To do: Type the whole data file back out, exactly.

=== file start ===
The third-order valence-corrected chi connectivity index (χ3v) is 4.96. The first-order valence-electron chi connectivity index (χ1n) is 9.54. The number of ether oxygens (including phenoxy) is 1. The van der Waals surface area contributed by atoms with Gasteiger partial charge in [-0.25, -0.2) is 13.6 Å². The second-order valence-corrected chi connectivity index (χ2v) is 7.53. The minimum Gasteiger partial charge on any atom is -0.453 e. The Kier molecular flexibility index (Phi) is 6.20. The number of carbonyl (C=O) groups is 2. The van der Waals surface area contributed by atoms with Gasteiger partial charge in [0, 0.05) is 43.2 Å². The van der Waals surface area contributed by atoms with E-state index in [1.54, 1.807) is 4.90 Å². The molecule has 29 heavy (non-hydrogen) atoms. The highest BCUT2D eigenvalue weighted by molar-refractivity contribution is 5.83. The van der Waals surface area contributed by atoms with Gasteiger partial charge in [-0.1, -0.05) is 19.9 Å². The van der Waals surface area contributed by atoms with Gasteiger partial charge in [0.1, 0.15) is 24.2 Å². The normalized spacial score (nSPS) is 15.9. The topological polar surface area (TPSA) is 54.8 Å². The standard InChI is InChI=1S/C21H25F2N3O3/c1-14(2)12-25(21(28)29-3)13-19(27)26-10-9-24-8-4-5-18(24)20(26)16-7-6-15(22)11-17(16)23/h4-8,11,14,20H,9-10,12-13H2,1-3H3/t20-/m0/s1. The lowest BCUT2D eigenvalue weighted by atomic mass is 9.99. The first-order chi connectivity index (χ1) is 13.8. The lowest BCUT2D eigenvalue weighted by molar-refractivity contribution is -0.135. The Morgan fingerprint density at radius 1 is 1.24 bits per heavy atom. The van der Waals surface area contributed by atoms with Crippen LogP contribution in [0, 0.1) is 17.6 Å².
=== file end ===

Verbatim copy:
The third-order valence-corrected chi connectivity index (χ3v) is 4.96. The first-order valence-electron chi connectivity index (χ1n) is 9.54. The number of ether oxygens (including phenoxy) is 1. The van der Waals surface area contributed by atoms with Gasteiger partial charge in [-0.25, -0.2) is 13.6 Å². The second-order valence-corrected chi connectivity index (χ2v) is 7.53. The minimum Gasteiger partial charge on any atom is -0.453 e. The Kier molecular flexibility index (Phi) is 6.20. The number of carbonyl (C=O) groups is 2. The van der Waals surface area contributed by atoms with Gasteiger partial charge in [0, 0.05) is 43.2 Å². The van der Waals surface area contributed by atoms with E-state index in [1.54, 1.807) is 4.90 Å². The molecule has 29 heavy (non-hydrogen) atoms. The highest BCUT2D eigenvalue weighted by molar-refractivity contribution is 5.83. The van der Waals surface area contributed by atoms with Gasteiger partial charge in [-0.1, -0.05) is 19.9 Å². The van der Waals surface area contributed by atoms with Gasteiger partial charge in [0.1, 0.15) is 24.2 Å². The normalized spacial score (nSPS) is 15.9. The topological polar surface area (TPSA) is 54.8 Å². The standard InChI is InChI=1S/C21H25F2N3O3/c1-14(2)12-25(21(28)29-3)13-19(27)26-10-9-24-8-4-5-18(24)20(26)16-7-6-15(22)11-17(16)23/h4-8,11,14,20H,9-10,12-13H2,1-3H3/t20-/m0/s1. The lowest BCUT2D eigenvalue weighted by atomic mass is 9.99. The first-order chi connectivity index (χ1) is 13.8. The lowest BCUT2D eigenvalue weighted by molar-refractivity contribution is -0.135. The Morgan fingerprint density at radius 1 is 1.24 bits per heavy atom. The van der Waals surface area contributed by atoms with Crippen LogP contribution in [0, 0.1) is 17.6 Å².